My First Day Of Learning

It’s 7:15 on the eve of the first full day of school, and I’m exhausted — happy, smiling, excited for tomorrow, but exhausted! 🙂 After an active first day in Grade 1, here is what I learned:

  • Class size matters. With 31 students last year, and currently 12 this year, it’s amazing how much more time I have to spend one-to-one and in small groups with students.
  • Talking time needs to be short. Hands-on learning needs to be long. Grade 1 students, especially on the first day of school, struggle with listening for long. I saw that today. I needed to make my words count. I needed to know when to stop talking. I needed to give students lots of opportunities to explore, converse, share, and “do” — not just listen. 
  • Learning takes time. When students went off to work during both our Language and Math blocks today, some students got to work right away, and some students needed some time to get started. Giving the children choices of options, worked. Talking — and listening — to the students, helped. Asking questions and/or sharing wonders made a difference. Being patient and giving time helped give everyone a chance to learn.
  • Sneak in lots of opportunities for reading and writing. This is where inquiry is great! Encourage the children to document their learning. Get them to take a photograph of their work and then label their picture. Give them a “Wonder Book” and see if they can share what they did. Put out books and watch them access them for information. Get students to seek out the resources in the room that will help them out, and then sit down to look at them together. If students naturally go to draw what they see, then invite them to add some words. See what they do! I was pleasantly surprised every time.
  • The afternoon is long. Be aware of this, and respond to it. Grade 1 students are tired come the afternoon. They tell you this. So that’s when I knew that I needed even less sitting time. I knew that I needed to break apart my carpet time with movement activities that would help wake people up. My students loved our Animal Game, and are eager to move around the classroom again this week acting like different animals.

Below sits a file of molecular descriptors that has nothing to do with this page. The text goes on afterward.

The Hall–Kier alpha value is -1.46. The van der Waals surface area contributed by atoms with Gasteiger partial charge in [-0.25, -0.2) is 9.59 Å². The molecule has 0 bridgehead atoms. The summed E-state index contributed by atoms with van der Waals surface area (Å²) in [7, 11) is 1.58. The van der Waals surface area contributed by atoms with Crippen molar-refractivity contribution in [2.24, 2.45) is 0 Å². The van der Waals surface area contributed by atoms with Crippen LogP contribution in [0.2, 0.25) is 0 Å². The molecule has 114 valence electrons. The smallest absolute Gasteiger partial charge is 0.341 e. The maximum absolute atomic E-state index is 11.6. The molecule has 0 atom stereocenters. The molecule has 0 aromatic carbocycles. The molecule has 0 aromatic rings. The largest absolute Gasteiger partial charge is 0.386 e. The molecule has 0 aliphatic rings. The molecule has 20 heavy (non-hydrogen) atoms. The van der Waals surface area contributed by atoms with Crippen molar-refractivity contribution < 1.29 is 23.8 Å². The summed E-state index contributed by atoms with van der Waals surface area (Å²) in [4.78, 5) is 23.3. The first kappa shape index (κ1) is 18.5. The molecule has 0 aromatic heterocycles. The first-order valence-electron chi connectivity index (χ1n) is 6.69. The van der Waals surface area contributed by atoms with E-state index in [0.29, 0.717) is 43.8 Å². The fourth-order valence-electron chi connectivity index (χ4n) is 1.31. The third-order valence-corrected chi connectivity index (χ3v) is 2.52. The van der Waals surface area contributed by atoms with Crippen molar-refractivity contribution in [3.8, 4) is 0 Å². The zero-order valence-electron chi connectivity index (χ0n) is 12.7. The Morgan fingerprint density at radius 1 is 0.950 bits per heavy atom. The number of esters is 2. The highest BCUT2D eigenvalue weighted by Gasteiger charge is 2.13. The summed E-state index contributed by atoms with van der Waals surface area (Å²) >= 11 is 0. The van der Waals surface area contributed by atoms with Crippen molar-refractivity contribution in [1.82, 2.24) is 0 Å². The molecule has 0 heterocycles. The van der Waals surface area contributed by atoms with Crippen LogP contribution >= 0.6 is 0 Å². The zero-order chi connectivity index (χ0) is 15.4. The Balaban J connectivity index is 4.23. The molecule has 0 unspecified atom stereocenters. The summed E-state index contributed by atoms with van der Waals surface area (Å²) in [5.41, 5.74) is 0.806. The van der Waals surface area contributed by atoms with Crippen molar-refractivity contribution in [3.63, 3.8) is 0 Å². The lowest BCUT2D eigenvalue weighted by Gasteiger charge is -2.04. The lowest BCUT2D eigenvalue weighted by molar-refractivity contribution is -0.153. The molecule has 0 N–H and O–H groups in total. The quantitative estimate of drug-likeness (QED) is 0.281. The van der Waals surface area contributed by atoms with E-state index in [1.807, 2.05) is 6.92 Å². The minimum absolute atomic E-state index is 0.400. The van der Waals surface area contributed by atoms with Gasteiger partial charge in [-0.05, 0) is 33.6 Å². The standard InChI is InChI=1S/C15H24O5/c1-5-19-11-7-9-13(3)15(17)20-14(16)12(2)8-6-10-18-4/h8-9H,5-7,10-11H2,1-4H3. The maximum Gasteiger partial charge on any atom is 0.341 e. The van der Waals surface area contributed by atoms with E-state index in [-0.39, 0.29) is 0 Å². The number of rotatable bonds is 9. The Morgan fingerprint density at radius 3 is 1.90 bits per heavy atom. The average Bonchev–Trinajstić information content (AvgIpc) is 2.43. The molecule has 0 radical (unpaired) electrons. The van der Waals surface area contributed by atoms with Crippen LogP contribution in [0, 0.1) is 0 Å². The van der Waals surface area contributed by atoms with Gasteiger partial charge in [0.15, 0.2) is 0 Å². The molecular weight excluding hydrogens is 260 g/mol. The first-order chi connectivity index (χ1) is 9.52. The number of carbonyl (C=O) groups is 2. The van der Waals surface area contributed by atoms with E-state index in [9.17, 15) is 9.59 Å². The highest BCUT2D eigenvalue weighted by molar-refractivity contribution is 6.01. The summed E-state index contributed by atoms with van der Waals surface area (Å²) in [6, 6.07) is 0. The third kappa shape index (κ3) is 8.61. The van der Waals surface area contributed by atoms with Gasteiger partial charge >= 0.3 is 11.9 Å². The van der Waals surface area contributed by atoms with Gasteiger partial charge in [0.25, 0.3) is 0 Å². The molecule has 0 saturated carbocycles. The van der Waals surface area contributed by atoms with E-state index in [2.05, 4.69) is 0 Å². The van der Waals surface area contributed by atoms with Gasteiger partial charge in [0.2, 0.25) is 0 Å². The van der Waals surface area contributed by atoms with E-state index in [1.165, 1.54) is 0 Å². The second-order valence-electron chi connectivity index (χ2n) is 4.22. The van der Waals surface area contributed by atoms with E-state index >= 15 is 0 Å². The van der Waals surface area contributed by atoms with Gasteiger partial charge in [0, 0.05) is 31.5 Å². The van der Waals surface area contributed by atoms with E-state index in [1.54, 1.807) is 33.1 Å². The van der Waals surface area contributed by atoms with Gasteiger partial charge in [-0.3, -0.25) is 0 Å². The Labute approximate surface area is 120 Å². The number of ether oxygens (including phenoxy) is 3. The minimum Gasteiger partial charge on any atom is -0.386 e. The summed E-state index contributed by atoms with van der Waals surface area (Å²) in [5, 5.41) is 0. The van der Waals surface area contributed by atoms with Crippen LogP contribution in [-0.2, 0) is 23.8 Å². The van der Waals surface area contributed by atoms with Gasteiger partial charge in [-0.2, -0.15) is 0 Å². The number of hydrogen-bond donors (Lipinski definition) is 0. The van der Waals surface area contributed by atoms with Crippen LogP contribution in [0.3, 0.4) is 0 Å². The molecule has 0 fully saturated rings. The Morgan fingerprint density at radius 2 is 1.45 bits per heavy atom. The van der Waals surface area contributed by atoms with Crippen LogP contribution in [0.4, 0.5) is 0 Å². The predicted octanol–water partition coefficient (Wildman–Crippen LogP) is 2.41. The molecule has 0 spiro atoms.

• Self-regulation is critical to classroom success. I can’t believe how often I thought of self-regulation today: if it was the quiet area in the room for students to work, the dimming of the lights during class time, the quiet voice I used when interacting with students (and I used when students were getting louder), the games of Simon Says and other listening activities, or the quiet songs and finger plays I used during carpet time. An even tone matters. A calm environment matters. A deep breath matters. And self-regulation really does matter — thank you, Stuart Shanker!
  • Find comfortable shoes — you never stop! This is my somewhat comical learning, but it’s true! I was always going today. Even when I was sitting and working with a group of students, I was still going: questioning, assessing, and figuring out the best next step. You are never “off” in primary. And who knows? Maybe I was never “off” in junior. Little things like walking up and down stairs (my classroom is on the second floor), finding names on the lockers, locating the bathroom, and heading down to the office with the attendance book needs modelling — maybe more than once! 🙂 So I definitely spent lots of time going up and down the stairs, walking in the hallways, and circling the classroom — but I must admit I loved every minute of it! A quiet lunch and a teacher bathroom break might come one of these days 🙂 , but in the meantime, I’ll enjoy the hustle and bustle of primary.

Whether an educator, administrator, parent, or student, what did you learn on your first day of school? I can’t wait for my second day of learning tomorrow!


13 thoughts on “My First Day Of Learning

  1. TWELVE STUDENTS! I thought my jump from 29 to 22 was huge, but 31 to 12 – Wow! There is some reason (I must have read it somewhere) that I feel like 12 is a perfect class size. I look forward to seeing if you feel that way. I hope your class size stays small and you can REALLY get to know the children and their needs.

    I hardly ever eat during a school day, but Tiiu encouraged me to join her for sushi today at lunch. Having a little midday break (and not sitting in my room supervising during someone else’s duty) was awesome. However, I never make time for bathroom breaks and realized that when I finally got home after 6 p.m.!

    Thanks for sharing your learning from day 1. It sounds like we both had a lot of things to adjust to by moving down in grades!

    • Thanks for the comment, Shauna! I must admit that it was awesome to have such a small class today, but I would like the numbers to increase (just a bit). Reorganization happens at the end of September, and with a 20 cap in Grade 1, I think that 12 may be a bit too low (and possibly lead to reorganization). We’ll see what happens though. I had two students not come today and a new registration for tomorrow, so I could be up to 15. Compared with 31 students, I really noticed the difference.